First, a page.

FaceTag: Integrating Bottom-up and Top-down Classification in a Social Tagging System

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FaceTag is a working prototype of a semantic collaborative tagging tool conceived for bookmarking information architecture resources. …

FaceTag is a working prototype of a semantic collaborative tagging tool conceived for bookmarking information architecture resources.
It aims to show how the widespread homogeneous and flat keywords' space created by users while tagging can be effectively mixed with a richer faceted classification scheme to improve the �information scent� and �berrypicking� capabilities of the system. The additional semantic structure is aggregated both implicitly observing user behaviour and explicitly introducing a compelling user experience that facilitates the end-user creation of relationships between tags.
FaceTag current implementation is written in PHP / SQL and includes an open API which allows querying and integration from other applications.

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  • 1. Face T ag Integrating Bottom-up and Top-down Classification in a Social Tagging System Emanuele Quintarelli, Andrea Resmini, Luca Rosati EuroIA 2006, Berlin
  • 2. The Evolution of Collaborative Tagging
  • 3. An Emerging Approach to Distributed Classification
      • Collaborative tagging systems are used to organize, browse and share personal collections of resources through the introduction of simple metadata
      • Folksonomies are user-generated classifications, emerging through bottom-up consensus
      • The basic idea is simply to make people share items annotated with keywords
  • 4. Collaborative Tagging Examples
    • An incomplete list of online tagging systems may include simply, Connotea, magnolia, Taggly, digg, flickr, YouTube, Technorati, 43things.
    • These are in fact web-based collaborative systems for:
      • building a shared database of items
      • a flat metadata vocabulary
      • metadata driven queries
      • monitoring change in areas of interest
      • discovering emergences or trends
  • 5. Properties of Folksonomies
    • Advantages
      • Trade-off between simplicity and precision
      • Match the user’s real needs and language
      • Inclusive (nothing is left out)
      • Help discovery of information and serendipity
      • May be a forced move (the environment makes the difference)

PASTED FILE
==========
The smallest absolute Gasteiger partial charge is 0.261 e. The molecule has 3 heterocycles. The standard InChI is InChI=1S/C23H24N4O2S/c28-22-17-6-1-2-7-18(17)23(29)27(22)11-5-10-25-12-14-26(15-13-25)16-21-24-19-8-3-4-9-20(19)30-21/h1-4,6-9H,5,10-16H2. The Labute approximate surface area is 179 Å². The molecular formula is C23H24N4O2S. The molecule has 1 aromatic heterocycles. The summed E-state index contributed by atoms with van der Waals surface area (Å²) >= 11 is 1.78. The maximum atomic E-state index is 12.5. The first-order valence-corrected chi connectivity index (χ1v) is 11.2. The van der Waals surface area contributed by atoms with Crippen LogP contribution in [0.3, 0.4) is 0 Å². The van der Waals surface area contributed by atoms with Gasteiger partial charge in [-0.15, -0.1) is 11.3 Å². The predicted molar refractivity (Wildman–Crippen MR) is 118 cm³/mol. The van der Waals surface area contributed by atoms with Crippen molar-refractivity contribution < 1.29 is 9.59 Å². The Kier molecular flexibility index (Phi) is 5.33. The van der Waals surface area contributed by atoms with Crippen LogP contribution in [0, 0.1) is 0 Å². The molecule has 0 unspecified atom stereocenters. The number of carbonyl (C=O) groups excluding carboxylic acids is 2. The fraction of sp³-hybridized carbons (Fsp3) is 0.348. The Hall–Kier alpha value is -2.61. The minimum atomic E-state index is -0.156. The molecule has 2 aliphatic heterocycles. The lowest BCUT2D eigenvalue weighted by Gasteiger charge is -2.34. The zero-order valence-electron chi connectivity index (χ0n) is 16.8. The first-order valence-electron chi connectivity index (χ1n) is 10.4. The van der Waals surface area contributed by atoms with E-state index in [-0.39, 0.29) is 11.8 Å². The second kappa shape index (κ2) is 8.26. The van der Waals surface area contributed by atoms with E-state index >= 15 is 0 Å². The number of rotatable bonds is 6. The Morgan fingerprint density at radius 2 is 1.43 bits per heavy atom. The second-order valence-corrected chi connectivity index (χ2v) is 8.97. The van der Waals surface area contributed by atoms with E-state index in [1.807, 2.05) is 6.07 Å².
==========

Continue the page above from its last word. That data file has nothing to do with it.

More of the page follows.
• Better than nothing (when traditional classification is not viable)
    • Disadvantages
      • Language issues
      • User Experience issues
  • 6.
    • As a result of intrinsic language variability, tagging systems are also implicitly plagued by:
    • Polysemy (window: is that a hole or a glass pane)
    • Homonymy (apple, jaguar)
    • Plurals (blog / blogs, folksonomy / folksonomies)
    • Synonymy (tags, tagging, folksonomy)
    • Ego-oriented tags (toread, funny, interesting etc..)
    • Basic level variations (dog / beagle)
    • These problems can dramatically reduce the effectiveness of the application and the benefits brought on by tagging systems
    Language Issues
  • 7. User Experience Issues
    • Tag clouds are visual interfaces for information retrieval that provide a global contextual view of tags assigned to resources in the system
    • Flat tag clouds are not sufficient to provide a semantic and multidimensional browsing experience. They
        • have low findability quotient and low scalability
        • have high semantic density where few well-known topics dominate the scene
        • often follow an alphabetical criterion which limits the ability to explore the tag cloud
        • cannot visually support semantic relationships
        • often miss to provide complex logical operations
  • 8.
    • Information seekers in large domains of objects express the desire of having to deal with meaningful groupings of related items, in order to quickly understand relationships and decide how to proceed [Hearst 2006].
    • How to generate and navigate such groups from a flat set of objects is anyway a totally different matter.
    • Taxonomies , clustering and faceted classification have been proposed in the past as useful techniques for such purposes
    Navigating Large Domains
  • 9.
    • Taxonomies are coherent and complete systems of meaningful labels which systematically organize a domain
    • Taxonomies are organically crafted before starting to catalogue by professionals who deduce future user needs and content types
    • They are authoritative centralized views and allow for greatear precision, avoiding ambiguity: the hierarchy provides context
    Taxonomies
      • Major drawbacks
      • do not have the ability to match the vocabulary and the ways of thinking of different users
      • expensive to build and maintain by professional indexers
  • 10.
    • Clustering is the act of grouping items according to some measure of similarity
    • It reduces the semantic density and improve the visual consistency of tag clouds
    • But it generate messy groups , conflates many different dimensions and does not allow refinement and follow-up queries
    • Users prefer clear hierarchies with categories at uniform levels of granularity over the unpredictable and unlabeled groupings typical of clustering techniques
    Clusters
  • 11.
    • Facets are
    • orthogonal descriptors (categories) within a metadata system